The Legend of the Mistletoe Bough
The story of the "Mistletoe Bough" was hugely popular in Victorian England and tells the tale of a Christmas Bride, the daughter of a nobleman, who marries a gentleman of high-standing named Lovall. During the wedding celebrations and tired from dancing, the Bride calls for a game of "Hide and Seek" and disappears to hide.
The young groom and the guests attempt to find the hidden bride and search all over the house/castle for her in vain. Frantically searching, well into the night, but alas, it appeared that the young bride had completely dissappeared. Her Groom and her Father are grief stricken.
Eventually, the weeks passed into years and one day a large Oak chest with a spring-lock was opened and inside was a skeleton in a wedding dress - the hidden bride!
The story is quite possibly based on truth, possibly dating back as far as the 15/16th Centuries. In a book published by the English Poet Samuel Rogers in 1823 titled "Tours in Italy", the story was recounted the tale relating to a 15 year old bride named Genevra from a noble family who resided in a palace near Modena and married a young man named Francesco after which the tragic tale unfolded. Afterwards the disconsolate widower joined the Venetian army and died fighting against the Turks,
The story came to wider public attention, when it was interpreted into a Poem/Song in the 1830's by Thomas Haynes Bayley as detailed in the above image. The words to the song/poem are as follows;
"The Mistletoe hung in the castle hall
The holly branch shone on the old oak wall;
And the Baron's retainers were blythe and gay,
And keeping their Christmas holiday.
The Baron beheld with a father's pride
His beautiful child, Lord Lovell's bride.
While she, with her bright eyes seemed to be,
The star of the goodly company, Oh the Mistletoe Bough,
"I'm weary of the dancing now," she cried,
Here tarry a moment, I'll hide-I'll hide;
And Lovell, be sure though'rt the first to trace,
The clue to my secret lurking place,
Away she ran, and her friends began,
Each tower to search, and each nook to scan,
And young Lovell cried, "Oh, where do you hide?
I'm lonesome without you, my own dear bride" Oh the Mistletoe Bough,
They sought her that night, they sought her next day,
And they sought her in vain when a week passed away.
In the highest, the lowest, the loneliest spot,
Young Lovell sought Wildly, but found her not.
And the years flew by, and their grief at last,
Was told as a sorrowful tale long past;
And when Lovell appear'd, the children cried,
"See the old man weeps for his fairy bride." Oh the Mistletoe Bough.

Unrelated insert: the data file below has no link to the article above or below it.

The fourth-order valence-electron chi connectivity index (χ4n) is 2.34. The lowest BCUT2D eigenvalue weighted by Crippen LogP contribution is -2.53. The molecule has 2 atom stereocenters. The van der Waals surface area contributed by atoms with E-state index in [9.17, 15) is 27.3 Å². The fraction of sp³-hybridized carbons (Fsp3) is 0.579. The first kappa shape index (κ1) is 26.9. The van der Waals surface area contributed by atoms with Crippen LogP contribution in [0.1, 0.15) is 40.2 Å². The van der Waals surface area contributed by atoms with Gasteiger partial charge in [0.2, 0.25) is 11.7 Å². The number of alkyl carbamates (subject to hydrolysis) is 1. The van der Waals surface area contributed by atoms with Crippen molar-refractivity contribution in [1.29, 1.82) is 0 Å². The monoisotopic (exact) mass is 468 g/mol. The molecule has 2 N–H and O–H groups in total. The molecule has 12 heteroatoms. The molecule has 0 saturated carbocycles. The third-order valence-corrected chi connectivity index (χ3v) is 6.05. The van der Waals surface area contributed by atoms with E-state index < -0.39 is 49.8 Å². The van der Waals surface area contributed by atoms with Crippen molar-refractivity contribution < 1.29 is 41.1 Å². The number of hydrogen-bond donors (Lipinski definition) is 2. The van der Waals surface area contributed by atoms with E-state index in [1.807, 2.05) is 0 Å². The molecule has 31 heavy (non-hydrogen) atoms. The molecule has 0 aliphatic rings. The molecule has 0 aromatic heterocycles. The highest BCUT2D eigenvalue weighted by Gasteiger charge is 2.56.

At length as old chest that had long lain hid,
Was found in the castle, they raised the lid,
And a skeleton form lay mouldering there,
Oh, sad was her fate! In sporting jest,
She hid from her Lord in the old oak chest,
It closed with a spring, and dreadful doom,
The bride lay clasp'd in her living tomb, Oh the Mistletoe Bough.
The story had gripped Victorian England's imagination and despite it's likely European origins, graduated into a very English Christmas Horror story and as a result, many houses around the country became associated as the possible location for the gruesome tale. Amongst these were
Minster Lovell in Oxfordshire, which had been ancestral home to the Lovell family. There is also a story that a Lord Lovell had fled the battle of Stoke during the War of the Roses in 1487 and hidden in a secret chamber, to be discovered in 1708! It could well be that Thomas Haynes Bayly had associated to two similar tales and hence the Lovell appears in the poem/song.
Bawdrip Rectory - Located in the pretty Somerset village of Bawdrip, near Bridgwater, the nearby Church of St. Michael and All Angels has references to a Lovell family, one of the parish priest's during the 1600's was named Lovell and also, I seem to recall, a reference to a young female family member dying in her teenage years. It is possibly on this basis that the story has been associated. As pretty as the rectory is, it is not of a particularly grand size as referred to in the poem (and the Lovell family would have been pretty inept to have not located her after even half an hour!)
Other residences including Marwell Hall in Hampshire, Castle Horneck near Penzance in Cornwall and Exton Hall in Rutland have all been linked to the story, although it is unclear as to how the association would have originated.
The popularity of the story and subsequent poem in the late 19th Century went onto inspire a popular play and further songs and also referenced in Thomas Hardy's novel "A Laodicean", published in 1881.
The "Mistletoe Bough" was once one of the most popular Christmas songs in the 19th Century and would have been familiar to nearly all residents of England at that time. Unfortunately, the song's popularity has declined in the last century but it does still live on in parts of England! Particularly in the North Yorkshire and Derbyshire areas near Sheffield, England, where wonderful tradition of "Sheffield carols" are sung by large groups in local pubs (usually with a drink in hand!) from mid November through to December, believed to have stemmed from a time when the local church's thought carols not suitable, driving the strong-willed Yorkshiremen (& Derbyshiremen) to take the tradition to the local pubs rather than be dictated to from the pulpit! The majority of the carols sung are not the carols that have become the mainstream versions, most of us are familiar with, as sung throughout the rest of country, although some have familiar tunes, but different lyrics,. These appear to be carols that would have been popular from the 18th Century and this wonderful tradition is keeping them alive.
Finally in recent years, Nick Cave and the Bad Seeds have recorded a version of the song and British folk collective Bellowhead have also performed a version, once again, keeping the fascinating story alive for another generation.